In cinéma vérité—a term applied often to Wiseman but one that he himself disavows—subjects speak for themselves, without commentary in the form of voice-over narration or other devices by which filmmakers build context in conventional documentary. Viewers do not “hear” the director’s “voice” so much as they experience direct immersion in a reality independent of any filmic vehicle intended to transport that reality to their purview. While it is clear the making of the film furthers Lord’s electric atmosphere, Wiseman’s perspective becomes especially felt in Boxing Gym’s encoded analysis of violence and the American psyche. No matter how seemingly antithetical to boxing itself, Lord’s acts as a peaceful respite from greater reality. But the world outside inevitably invades, and these instances expose Wiseman as a critical mind with provocations to make.
Midway into Boxing Gym two men on elliptical machines chat about the younger’s ambition to become a Texas Ranger following military service. The scene is not so hypnotic and riveting as others, the action relatively subdued (with little sweating and no grunting), and so the viewer anticipates the next. The cut does come, but not until the young man—facing postponed deployment to the Middle East—confides his disappointment, “I joined the Army to go to combat.” Words barely out, Wiseman shifts to a shot of a gym regular sitting atop red stairs beside the ring, elbows on widely spaced knees, hands joined by thumbs and forefingers, shaven head slightly forward, eyes focused pensively off-screen. Next, a young boy in a Spiderman T-shirt stands in the ring against a red column looking off-screen, from where a baby’s cry emanates, and in the following shot a woman pauses from wrapping her hands to tend her fussy newborn, tucked beneath a pink blanket on the blue ring. Richard Lord enters the scene and helps the mother comfort her child. Wiseman—ever the virtuoso—commands relations between space and time to articulate in a mere minute the dialectic of masculinist adolescent death fantasy and the wonder of new life.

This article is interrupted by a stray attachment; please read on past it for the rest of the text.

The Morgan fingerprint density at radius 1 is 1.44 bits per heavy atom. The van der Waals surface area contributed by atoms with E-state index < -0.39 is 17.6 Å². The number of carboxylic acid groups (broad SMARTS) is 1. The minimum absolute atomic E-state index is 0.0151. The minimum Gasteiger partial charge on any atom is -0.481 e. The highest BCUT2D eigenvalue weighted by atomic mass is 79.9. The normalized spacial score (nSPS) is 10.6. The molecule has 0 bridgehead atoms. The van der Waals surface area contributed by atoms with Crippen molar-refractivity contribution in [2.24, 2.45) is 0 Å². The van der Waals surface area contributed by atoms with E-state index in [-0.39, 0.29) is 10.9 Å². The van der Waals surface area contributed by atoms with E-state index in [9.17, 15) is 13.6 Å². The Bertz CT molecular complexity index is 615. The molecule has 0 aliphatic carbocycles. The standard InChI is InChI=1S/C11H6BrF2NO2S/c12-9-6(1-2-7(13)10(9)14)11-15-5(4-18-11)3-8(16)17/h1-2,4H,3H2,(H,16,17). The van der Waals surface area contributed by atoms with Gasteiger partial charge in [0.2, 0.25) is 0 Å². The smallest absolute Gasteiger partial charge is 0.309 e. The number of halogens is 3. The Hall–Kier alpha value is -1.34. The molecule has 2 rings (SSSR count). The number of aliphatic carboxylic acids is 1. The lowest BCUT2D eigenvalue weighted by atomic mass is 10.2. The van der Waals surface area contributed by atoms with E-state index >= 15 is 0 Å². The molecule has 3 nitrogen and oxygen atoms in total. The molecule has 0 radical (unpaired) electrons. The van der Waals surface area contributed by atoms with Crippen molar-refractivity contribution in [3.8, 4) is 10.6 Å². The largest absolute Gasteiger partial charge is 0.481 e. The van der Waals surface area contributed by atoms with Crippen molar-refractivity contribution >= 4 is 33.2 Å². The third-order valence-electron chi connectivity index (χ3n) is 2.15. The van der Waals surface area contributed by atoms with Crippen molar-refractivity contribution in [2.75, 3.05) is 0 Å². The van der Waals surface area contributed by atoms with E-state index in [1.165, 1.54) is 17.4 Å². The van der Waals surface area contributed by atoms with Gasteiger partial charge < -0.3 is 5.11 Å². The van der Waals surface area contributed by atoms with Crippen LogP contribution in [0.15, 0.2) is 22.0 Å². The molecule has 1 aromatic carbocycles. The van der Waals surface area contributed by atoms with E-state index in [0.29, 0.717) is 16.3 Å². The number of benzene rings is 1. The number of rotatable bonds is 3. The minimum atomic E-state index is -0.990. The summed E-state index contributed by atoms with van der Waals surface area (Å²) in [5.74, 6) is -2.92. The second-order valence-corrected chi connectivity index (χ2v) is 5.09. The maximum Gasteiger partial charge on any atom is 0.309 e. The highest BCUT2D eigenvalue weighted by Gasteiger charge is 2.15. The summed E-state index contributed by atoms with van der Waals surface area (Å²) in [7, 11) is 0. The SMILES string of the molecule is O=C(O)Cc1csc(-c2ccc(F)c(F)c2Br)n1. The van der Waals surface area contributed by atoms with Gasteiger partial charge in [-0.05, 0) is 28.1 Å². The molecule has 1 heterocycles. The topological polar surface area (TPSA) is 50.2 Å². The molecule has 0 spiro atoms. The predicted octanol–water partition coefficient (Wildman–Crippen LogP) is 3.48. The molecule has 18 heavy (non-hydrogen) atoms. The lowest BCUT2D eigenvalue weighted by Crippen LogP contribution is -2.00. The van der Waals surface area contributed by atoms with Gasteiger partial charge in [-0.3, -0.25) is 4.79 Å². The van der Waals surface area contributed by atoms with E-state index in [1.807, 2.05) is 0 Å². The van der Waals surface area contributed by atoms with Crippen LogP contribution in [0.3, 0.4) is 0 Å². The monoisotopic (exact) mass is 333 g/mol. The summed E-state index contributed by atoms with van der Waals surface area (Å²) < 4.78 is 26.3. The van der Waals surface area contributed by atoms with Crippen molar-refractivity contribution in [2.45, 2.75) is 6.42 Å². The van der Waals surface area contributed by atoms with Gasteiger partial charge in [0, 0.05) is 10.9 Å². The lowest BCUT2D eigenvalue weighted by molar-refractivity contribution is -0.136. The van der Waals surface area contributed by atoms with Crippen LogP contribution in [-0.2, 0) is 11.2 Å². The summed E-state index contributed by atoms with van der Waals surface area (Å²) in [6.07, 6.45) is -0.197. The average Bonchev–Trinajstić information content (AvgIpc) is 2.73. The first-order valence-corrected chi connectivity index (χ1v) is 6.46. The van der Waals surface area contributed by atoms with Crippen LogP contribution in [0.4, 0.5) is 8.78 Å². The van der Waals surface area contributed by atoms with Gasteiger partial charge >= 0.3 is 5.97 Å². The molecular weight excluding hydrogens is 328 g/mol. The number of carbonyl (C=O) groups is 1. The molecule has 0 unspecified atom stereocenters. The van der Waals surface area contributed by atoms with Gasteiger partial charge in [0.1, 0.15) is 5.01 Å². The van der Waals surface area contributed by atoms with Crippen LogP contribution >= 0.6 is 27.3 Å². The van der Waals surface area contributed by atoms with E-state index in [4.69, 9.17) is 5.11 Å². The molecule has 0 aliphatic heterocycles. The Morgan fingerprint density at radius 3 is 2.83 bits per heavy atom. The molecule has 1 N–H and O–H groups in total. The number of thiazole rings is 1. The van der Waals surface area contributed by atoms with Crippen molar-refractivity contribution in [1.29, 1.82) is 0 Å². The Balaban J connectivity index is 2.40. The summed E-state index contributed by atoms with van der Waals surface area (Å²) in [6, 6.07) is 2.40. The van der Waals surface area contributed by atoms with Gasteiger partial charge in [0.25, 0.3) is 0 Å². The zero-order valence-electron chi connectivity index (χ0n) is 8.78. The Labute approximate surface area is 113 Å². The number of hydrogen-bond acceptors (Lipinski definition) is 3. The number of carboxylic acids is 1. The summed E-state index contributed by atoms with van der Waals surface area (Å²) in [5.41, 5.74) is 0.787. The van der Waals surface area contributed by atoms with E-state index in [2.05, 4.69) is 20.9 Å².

The shooting of the film coincided with the Virginia Tech Massacre on April 16, 2007, and mention of the incident gives more palpability to Wiseman’s point. Three-quarters into Boxing Gym, a tech industry Lord’s member shares privy information received from a partner space aviation company in Moscow with Richard, as the latter wraps the former’s hands. A live call comes in with updated victim numbers. While both men are stoic, their seemingly relative ease of mind is belied by the viewer’s general familiarity with feelings of passivity and inertia in the face of spectacular American tragedy. When yet another act of irrational violence happens, sharing bits of knowledge and exchanging stories person-to-person maintains the image of—and hope for—a sane society. In this section of Boxing Gym, content is afforded primacy, and film form becomes ancillary. The weighing here of content over form, then, leads consequently to greater cognizance of Wiseman’s intentionality in compiling fragments into the whole that is Boxing Gym.
Let’s imagine that not only is Wiseman positing Lord’s as a utopic alternative to the horrors of the U.S. zeitgeist. He is also mapping Austin, the city anchoring this boxing gym peace-ship marvel, as a site of trauma. Prior to Virginia Tech, the University of Texas at Austin had the ignominy of being home to the deadliest campus shooting in U.S. history. On August 1, 1966, Charles Whitman ascended to the 28th floor observation deck of the school’s 307-foot tower and opened fire. Wiseman’s ventures outside Lord’s are almost nonexistent, so his inclusion of the U.T. campus (and to lesser extent the downtown skyline) is noteworthy. The monumental buildings stand in sharp contrast to the den of protection back at the gym. One scene in particular clashes the harsh architecture with human rhythms: as Lord leads a dawn workout through the U.T. stadium stairwell, the boxers in motion could not be more at odds with the concrete environs. Boxing Gym closes with the silhouetted campus tower before a fading sun—Wiseman’s choice to end his movie about a gym that Richard Lord explains as a place where “most people avoid fights.”
This review follows a screening of Boxing Gym at the Austin Film Society in November 2010, with Frederick Wiseman and Richard Lord in attendance. Boxing Gym premieres on PBS on June 16 and will be available on DVD later in 2011.
CAROLINE KOEBEL is a filmmaker and writer in Austin, Texas. www.carolinekoebel.com.